Friday 16 November 2018



Vivien Lash has the life that everyone wants. A successful artist, with the perfect husband - a mysterious diplomat who adores her. She spends her time gleefully tracking her 'installation', which is what she calls her creepy neighbour. Spying on Strange Men begins as a comedy, illuminated by Vivien Lash's imaginative way of seeing the world. She doesn't so much have a habit of seeking out the grotesquely funny, she just seems to act as a magnet for it. Then all of a sudden, like a summer night in a strange city, the reader realises it's getting dark, and the surroundings that seemed amusing a few pages back, are suddenly threatening. What is Mr Lash really doing on all his foreign trips? Is Elvis the night porter as harmless as he first appears? And, while she's watching Creepy Neighbour, is someone watching her?

A short book, so a quick read, some great writing, some interesting character observations, a bit unsettling, a slightly confusing outcome which having read twice I think I've got the gist of - but who knows.

Our main character is married, but after receiving a photograph - presumably of someone her husband is involved with - she decides to kill him. I don't think the context of the photograph is ever fully explained though. In the course of plotting to kill him, or maybe just fantasising about it, she spies on a neighbour, whom she suspects of killing his wife. Someone is dead at the end of the book.

It's probably not the story that is going to remain with me though.....

And mad Tracey's right. There are worse things than being raped. There's always something worse........

   Being poor is worse than being raped. It lasts longer. It's more mundane. Being poor poisons you slowly. Rape at its best is quick and bestial. It's common to fantasise about it.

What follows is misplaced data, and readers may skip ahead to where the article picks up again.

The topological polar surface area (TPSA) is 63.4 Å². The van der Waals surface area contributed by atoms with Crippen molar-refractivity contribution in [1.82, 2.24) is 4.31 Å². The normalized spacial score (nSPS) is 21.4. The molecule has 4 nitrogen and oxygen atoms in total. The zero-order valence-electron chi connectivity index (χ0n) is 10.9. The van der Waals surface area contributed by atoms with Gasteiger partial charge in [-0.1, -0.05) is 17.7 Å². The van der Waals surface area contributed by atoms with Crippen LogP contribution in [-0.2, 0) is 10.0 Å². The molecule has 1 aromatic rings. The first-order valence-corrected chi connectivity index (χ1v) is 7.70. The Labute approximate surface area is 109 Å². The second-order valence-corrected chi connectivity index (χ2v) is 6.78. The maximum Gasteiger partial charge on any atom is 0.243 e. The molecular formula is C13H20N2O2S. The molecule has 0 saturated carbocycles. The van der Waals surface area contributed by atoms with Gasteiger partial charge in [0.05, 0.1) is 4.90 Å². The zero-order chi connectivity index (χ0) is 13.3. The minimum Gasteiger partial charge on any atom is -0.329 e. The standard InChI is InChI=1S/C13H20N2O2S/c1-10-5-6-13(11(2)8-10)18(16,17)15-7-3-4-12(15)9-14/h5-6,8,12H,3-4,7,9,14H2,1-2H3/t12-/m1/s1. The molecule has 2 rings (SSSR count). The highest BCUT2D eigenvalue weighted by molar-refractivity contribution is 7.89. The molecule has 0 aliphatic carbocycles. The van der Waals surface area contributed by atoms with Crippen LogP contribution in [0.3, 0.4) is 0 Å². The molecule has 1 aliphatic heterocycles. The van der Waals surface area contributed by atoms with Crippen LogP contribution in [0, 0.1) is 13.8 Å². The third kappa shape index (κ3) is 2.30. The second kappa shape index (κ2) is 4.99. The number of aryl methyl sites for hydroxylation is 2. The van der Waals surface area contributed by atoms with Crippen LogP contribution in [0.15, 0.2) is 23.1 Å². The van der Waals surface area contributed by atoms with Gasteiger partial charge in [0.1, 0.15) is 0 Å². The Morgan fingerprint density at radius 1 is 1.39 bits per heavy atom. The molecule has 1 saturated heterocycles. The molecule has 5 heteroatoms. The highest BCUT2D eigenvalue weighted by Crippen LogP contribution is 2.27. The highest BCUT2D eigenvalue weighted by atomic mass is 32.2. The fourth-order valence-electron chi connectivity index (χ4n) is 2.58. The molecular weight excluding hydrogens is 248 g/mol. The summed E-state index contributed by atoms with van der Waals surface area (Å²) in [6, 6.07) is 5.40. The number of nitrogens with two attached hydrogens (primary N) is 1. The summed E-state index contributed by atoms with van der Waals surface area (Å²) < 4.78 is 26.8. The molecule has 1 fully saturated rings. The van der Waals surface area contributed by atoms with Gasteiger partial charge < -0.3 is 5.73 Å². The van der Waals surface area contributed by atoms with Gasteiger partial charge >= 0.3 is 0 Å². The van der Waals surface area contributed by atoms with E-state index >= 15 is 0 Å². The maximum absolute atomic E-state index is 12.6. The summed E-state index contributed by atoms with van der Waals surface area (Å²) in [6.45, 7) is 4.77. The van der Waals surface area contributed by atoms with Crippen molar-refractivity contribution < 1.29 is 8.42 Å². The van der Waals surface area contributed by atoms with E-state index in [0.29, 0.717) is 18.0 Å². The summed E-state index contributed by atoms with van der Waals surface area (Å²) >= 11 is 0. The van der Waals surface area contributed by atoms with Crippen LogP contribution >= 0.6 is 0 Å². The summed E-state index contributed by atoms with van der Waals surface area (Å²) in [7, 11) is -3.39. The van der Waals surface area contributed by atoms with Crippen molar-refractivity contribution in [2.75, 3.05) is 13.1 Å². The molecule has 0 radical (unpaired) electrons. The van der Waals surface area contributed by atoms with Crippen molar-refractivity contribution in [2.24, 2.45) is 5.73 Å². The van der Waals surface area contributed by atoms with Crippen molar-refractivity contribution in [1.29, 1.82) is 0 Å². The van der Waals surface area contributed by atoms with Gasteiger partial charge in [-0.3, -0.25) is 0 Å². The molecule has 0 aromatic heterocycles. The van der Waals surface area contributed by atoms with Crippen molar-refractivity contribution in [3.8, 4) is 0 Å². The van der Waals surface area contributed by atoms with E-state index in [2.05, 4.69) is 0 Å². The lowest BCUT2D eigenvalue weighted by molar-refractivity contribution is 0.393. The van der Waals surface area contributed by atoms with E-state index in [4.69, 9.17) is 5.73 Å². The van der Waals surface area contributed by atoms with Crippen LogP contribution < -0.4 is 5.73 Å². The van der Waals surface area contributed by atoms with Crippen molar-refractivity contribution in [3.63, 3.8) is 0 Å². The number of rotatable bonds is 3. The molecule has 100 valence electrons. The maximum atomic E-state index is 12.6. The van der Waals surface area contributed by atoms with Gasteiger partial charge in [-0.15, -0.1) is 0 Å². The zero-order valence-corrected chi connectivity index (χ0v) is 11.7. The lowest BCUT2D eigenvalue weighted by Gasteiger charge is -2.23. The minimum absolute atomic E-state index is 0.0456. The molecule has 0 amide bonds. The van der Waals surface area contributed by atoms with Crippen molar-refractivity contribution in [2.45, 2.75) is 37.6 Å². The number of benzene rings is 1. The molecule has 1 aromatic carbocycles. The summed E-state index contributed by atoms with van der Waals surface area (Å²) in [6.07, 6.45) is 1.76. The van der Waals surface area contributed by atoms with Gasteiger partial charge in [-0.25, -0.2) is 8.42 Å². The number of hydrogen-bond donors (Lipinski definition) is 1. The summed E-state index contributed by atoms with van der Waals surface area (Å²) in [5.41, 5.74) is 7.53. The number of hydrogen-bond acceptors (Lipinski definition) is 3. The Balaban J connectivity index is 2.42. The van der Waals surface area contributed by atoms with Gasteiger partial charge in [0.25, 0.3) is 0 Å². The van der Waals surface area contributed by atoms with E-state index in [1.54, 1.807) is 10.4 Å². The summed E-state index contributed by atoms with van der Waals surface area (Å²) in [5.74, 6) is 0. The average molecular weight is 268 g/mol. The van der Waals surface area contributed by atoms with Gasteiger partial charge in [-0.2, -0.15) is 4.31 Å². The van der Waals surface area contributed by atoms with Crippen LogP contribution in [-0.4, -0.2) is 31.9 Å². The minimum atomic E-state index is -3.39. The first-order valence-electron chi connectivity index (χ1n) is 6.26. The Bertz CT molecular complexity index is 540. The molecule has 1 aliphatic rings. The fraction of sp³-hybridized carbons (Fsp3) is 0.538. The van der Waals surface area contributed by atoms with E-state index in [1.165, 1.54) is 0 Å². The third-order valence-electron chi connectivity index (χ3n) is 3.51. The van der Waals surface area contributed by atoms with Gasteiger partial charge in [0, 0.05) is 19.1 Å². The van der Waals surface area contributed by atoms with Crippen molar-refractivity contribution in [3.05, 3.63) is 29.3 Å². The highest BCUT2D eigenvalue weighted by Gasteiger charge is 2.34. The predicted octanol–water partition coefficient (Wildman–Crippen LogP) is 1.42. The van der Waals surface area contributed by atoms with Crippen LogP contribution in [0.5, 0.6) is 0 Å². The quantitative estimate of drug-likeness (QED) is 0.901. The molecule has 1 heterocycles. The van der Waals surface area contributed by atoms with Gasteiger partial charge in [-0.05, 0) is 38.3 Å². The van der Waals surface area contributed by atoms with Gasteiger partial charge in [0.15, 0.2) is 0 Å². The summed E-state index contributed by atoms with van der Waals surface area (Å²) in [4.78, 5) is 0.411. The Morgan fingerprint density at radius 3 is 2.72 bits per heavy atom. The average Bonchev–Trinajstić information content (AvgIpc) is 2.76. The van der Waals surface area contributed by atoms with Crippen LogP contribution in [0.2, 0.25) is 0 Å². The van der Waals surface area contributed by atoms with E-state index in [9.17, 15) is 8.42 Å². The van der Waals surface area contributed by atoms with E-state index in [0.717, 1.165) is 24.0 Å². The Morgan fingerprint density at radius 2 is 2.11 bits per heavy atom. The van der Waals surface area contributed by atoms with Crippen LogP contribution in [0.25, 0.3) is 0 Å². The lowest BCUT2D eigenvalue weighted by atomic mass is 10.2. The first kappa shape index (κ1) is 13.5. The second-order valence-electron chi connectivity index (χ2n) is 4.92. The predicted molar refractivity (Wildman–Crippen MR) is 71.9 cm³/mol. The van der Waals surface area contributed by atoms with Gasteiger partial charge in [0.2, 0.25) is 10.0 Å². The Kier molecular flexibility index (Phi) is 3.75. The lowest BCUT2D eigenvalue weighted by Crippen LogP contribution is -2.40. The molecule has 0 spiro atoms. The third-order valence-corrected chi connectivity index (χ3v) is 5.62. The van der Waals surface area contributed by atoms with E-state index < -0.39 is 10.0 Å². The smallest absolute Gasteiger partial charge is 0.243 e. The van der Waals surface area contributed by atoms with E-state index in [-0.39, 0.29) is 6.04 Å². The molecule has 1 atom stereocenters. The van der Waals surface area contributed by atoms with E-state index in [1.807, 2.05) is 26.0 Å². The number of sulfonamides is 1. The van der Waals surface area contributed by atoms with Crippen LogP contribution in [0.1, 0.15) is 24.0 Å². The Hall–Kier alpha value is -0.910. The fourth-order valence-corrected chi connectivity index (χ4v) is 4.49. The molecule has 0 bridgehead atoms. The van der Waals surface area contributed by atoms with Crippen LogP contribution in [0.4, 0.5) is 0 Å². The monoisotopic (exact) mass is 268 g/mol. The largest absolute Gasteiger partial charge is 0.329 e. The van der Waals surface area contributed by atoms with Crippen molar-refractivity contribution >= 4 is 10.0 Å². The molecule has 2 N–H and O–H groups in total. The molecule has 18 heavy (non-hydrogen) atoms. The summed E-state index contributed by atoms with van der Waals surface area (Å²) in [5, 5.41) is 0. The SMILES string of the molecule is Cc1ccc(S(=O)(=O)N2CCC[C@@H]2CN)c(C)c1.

But nobody fantasises about being poor. Who lies on their bed daydreaming about having no money? Being poor for too long makes it impossible to believe in dreams anymore. Even when they happen.
   But there are things you are allowed to say out loud. And others you are supposed to keep to yourself.

Mad Tracey being Emin, the thoughts our main character's. An unsettling passage, a thoughtful passage, a controversial passage.

Best book ever? No
Want to read more from Carole Morin? Hmm, undecided, maybe not.
Recommend it to others? Probably not.

3 from 5

Read in November, 2018
Published - 2012
Page count - 150
Source - owned copy
Format - paperback


  1. It does sound like a strange sort of book, Col. I like wit in my stories, including dark wit, but this does sound strange. Hmm....not sure this one's for me.

    1. Margot, I did enjoy lots of it. Maybe I rushed it and misunderstood the conclusion or the author's intent, I don't know. I suppose as long as I'm clear in my own head about the ending that's all that counts.

  2. Hmmm. Sounds like this could be one for me. I'll have to keep an eye out for it.

    1. Well, so much for that. The cheapest used copy on Amazon is about $48, and for a new one they're asking over $65. Gulp.

    2. Probably more you than me sir. I'll send you mine.

  3. I don't know about this one. Interesting but violent.

    1. I'd be keen to get someone else's perspective on it TBH.

  4. This is really intriguing, you might have sold this one to me despite your reservations. And, am so impressed by your all women month! Great thing to do, and turning up some very interesting and unusual books.

    1. I'd be interested to see what you think if you ever do read it. I'm having fun with my reading this month, not a dud in sight! I will be keen to see if it encourages me to read more female authors as a organic thing as opposed to making a targeted effort.